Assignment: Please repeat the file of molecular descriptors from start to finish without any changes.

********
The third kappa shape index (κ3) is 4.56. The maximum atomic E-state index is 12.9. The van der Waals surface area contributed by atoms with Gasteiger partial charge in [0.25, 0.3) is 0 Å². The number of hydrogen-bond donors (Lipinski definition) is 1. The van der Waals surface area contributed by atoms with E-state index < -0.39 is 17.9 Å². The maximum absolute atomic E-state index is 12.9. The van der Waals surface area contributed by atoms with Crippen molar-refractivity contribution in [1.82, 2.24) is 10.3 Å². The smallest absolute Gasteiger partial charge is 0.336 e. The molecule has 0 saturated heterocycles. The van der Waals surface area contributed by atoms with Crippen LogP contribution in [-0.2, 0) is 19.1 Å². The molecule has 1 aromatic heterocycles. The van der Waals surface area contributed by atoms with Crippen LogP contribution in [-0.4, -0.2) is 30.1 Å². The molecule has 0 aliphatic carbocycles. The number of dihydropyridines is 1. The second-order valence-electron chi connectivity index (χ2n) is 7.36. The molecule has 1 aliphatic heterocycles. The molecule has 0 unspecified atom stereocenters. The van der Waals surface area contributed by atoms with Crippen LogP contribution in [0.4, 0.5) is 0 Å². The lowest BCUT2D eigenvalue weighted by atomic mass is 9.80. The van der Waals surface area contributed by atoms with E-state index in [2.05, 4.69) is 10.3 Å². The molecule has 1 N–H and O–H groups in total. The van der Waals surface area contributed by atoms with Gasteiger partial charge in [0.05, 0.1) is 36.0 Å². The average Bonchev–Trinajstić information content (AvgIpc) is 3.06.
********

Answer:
The third kappa shape index (κ3) is 4.56. The maximum atomic E-state index is 12.9. The van der Waals surface area contributed by atoms with Gasteiger partial charge in [0.25, 0.3) is 0 Å². The number of hydrogen-bond donors (Lipinski definition) is 1. The van der Waals surface area contributed by atoms with E-state index < -0.39 is 17.9 Å². The maximum absolute atomic E-state index is 12.9. The van der Waals surface area contributed by atoms with Crippen molar-refractivity contribution in [1.82, 2.24) is 10.3 Å². The smallest absolute Gasteiger partial charge is 0.336 e. The molecule has 0 saturated heterocycles. The van der Waals surface area contributed by atoms with Crippen LogP contribution in [-0.2, 0) is 19.1 Å². The molecule has 1 aromatic heterocycles. The van der Waals surface area contributed by atoms with Crippen LogP contribution in [-0.4, -0.2) is 30.1 Å². The molecule has 0 aliphatic carbocycles. The number of dihydropyridines is 1. The second-order valence-electron chi connectivity index (χ2n) is 7.36. The molecule has 1 aliphatic heterocycles. The molecule has 0 unspecified atom stereocenters. The van der Waals surface area contributed by atoms with Crippen LogP contribution in [0.4, 0.5) is 0 Å². The lowest BCUT2D eigenvalue weighted by atomic mass is 9.80. The van der Waals surface area contributed by atoms with E-state index in [2.05, 4.69) is 10.3 Å². The molecule has 1 N–H and O–H groups in total. The van der Waals surface area contributed by atoms with Gasteiger partial charge in [0.05, 0.1) is 36.0 Å². The average Bonchev–Trinajstić information content (AvgIpc) is 3.06.